This interview (published in Wisconsin Studies in Contemporary Literature, vol. 2, spring 1967) was conducted on September 25, 27, 28, 29, 1966, at Montreux, Switzerland. Nabokov and his wife have for the last six years lived in an opulent hotel built in 1835, which still retains its nineteenth-century atmosphere. ther wrote out his answers to the questions or dictated them to the interviewer; in some instances, notes from the conversation were later recast as formal questions-and-answers.
Their suite of rooms is on the sixth floor, overlooking Lake Geneva, and the sounds of the lake are audible through the open doors of their small balcony. Nabokov does not like to talk off the cuff (or "Off the Nabocuff," as he said) no tape recorder was used. The interviewer was Nabokov's student at Cornell University in 1954, and the references are to Literature 311-312 (MWF, 12), a course on the Masterpieces of European Fiction (Jane Austen, Gogol, Dickens, Flaubert, Tolstoy, Stevenson, Kafka, Joyce, and Proust).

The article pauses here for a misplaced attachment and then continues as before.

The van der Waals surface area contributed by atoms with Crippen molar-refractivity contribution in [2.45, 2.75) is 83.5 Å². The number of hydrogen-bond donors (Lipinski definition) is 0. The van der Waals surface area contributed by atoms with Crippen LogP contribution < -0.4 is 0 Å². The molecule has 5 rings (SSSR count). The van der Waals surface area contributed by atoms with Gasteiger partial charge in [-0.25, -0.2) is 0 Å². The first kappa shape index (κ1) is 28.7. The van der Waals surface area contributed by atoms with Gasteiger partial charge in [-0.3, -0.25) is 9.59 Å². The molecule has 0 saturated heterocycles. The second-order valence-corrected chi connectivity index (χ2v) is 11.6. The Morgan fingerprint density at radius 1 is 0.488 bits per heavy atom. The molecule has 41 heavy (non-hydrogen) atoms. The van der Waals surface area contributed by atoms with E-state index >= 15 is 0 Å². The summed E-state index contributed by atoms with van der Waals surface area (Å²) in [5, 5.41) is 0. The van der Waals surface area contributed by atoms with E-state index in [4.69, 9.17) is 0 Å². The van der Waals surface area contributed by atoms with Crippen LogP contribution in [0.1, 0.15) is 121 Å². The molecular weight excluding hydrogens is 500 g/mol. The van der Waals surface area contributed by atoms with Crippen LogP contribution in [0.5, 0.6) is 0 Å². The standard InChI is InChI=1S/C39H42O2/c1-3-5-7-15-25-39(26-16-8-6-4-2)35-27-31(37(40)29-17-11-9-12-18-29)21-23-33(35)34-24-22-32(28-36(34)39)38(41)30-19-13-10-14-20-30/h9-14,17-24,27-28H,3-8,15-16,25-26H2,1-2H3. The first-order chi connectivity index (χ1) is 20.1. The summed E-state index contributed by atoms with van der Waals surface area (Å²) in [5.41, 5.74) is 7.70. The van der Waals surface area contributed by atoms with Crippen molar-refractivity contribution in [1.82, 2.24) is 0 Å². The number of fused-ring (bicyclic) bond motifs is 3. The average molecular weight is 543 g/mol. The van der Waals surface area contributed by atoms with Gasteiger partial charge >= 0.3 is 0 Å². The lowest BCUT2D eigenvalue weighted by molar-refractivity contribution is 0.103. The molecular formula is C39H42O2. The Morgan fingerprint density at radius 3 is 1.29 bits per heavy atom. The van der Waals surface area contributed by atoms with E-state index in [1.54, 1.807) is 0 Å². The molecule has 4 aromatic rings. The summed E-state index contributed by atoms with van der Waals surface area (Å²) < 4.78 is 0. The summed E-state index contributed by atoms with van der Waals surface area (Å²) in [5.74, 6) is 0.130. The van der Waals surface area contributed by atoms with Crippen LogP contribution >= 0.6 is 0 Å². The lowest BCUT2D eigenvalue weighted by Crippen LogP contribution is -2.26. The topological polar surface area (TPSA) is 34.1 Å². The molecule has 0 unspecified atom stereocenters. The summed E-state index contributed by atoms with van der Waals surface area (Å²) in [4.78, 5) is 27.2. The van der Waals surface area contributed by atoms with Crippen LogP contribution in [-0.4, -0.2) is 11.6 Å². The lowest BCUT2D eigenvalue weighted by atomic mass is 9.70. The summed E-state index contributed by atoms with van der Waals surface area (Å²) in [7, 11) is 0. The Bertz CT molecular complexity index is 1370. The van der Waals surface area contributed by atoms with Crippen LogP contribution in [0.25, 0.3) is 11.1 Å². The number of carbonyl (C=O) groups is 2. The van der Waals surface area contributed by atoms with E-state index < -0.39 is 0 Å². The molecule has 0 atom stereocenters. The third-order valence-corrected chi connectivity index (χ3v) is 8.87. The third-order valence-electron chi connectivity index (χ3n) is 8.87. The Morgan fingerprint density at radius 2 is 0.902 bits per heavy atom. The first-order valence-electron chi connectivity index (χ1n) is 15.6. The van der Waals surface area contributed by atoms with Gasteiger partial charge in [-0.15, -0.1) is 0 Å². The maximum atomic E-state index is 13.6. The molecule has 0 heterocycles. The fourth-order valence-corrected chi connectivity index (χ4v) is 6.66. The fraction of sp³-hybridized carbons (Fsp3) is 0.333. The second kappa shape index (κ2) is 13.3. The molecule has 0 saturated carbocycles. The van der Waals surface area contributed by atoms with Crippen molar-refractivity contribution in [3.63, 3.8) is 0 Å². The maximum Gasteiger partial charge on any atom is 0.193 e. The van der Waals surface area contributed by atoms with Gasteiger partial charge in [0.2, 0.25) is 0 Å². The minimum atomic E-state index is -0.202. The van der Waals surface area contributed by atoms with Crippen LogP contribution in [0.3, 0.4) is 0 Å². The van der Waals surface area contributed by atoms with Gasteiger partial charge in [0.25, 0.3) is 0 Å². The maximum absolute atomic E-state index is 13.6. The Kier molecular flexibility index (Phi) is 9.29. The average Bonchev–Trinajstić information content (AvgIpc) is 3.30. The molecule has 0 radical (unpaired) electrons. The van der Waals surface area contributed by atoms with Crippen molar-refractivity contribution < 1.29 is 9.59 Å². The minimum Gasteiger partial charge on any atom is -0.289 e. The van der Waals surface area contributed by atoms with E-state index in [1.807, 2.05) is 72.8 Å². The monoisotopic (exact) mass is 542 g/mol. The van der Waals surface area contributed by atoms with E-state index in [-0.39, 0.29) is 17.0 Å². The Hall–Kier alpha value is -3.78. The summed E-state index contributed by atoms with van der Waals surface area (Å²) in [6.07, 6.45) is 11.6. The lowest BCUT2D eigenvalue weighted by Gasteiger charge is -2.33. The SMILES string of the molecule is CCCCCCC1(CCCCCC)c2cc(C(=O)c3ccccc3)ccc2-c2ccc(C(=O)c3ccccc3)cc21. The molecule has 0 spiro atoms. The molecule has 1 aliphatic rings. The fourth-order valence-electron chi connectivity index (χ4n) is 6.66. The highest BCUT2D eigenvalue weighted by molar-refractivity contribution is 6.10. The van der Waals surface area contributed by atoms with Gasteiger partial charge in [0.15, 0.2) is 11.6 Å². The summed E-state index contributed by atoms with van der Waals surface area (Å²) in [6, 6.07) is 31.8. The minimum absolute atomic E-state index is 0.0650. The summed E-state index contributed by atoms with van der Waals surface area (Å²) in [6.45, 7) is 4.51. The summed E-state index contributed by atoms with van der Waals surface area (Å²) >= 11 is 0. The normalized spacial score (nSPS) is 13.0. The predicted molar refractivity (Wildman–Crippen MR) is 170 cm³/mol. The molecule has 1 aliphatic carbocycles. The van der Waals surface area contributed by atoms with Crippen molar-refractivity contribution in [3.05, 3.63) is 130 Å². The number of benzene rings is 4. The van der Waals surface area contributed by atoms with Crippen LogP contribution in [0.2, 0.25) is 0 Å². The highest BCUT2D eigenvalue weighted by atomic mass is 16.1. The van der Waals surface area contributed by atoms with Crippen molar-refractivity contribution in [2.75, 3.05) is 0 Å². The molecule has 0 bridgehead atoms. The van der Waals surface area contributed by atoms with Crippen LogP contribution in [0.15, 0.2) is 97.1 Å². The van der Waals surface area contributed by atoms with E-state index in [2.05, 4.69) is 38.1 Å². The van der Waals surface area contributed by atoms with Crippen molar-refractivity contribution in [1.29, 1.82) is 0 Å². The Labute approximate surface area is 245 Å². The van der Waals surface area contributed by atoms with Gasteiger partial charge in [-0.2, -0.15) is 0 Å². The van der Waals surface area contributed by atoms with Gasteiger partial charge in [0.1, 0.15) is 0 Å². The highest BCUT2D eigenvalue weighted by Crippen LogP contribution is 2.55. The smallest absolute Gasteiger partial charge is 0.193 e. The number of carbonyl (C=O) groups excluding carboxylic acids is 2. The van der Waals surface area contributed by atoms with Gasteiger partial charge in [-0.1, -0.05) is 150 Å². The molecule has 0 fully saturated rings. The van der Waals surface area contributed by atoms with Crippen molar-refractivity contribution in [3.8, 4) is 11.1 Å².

Chapter Fourteen in Speak, Memory will provide additional information.
The parodies of Freud in Lolita and Pale Fire suggest a wider familiarity with the good doctor than you have ever publicly granted. Oh, I am not up to discussing again that figure of fun.Everything that can be profitably said about Count Godunov-Cherdyntsev's biography of Chernyshevski has been said by Koncheyev in The Gift.I can only add that I devoted as much honest labor to the task of gathering the material for the Chernyshevski chapter as I did to the composing of Shade's poem in Pale Fire.My aversion to groups is rather a matter of temperament than the fruit of information and thought.I was born that way and have despised ideological coercion instinctively all my life.On the other hand, neither Gogol nor Tolstoy nor Chekhov were distinguished versificators.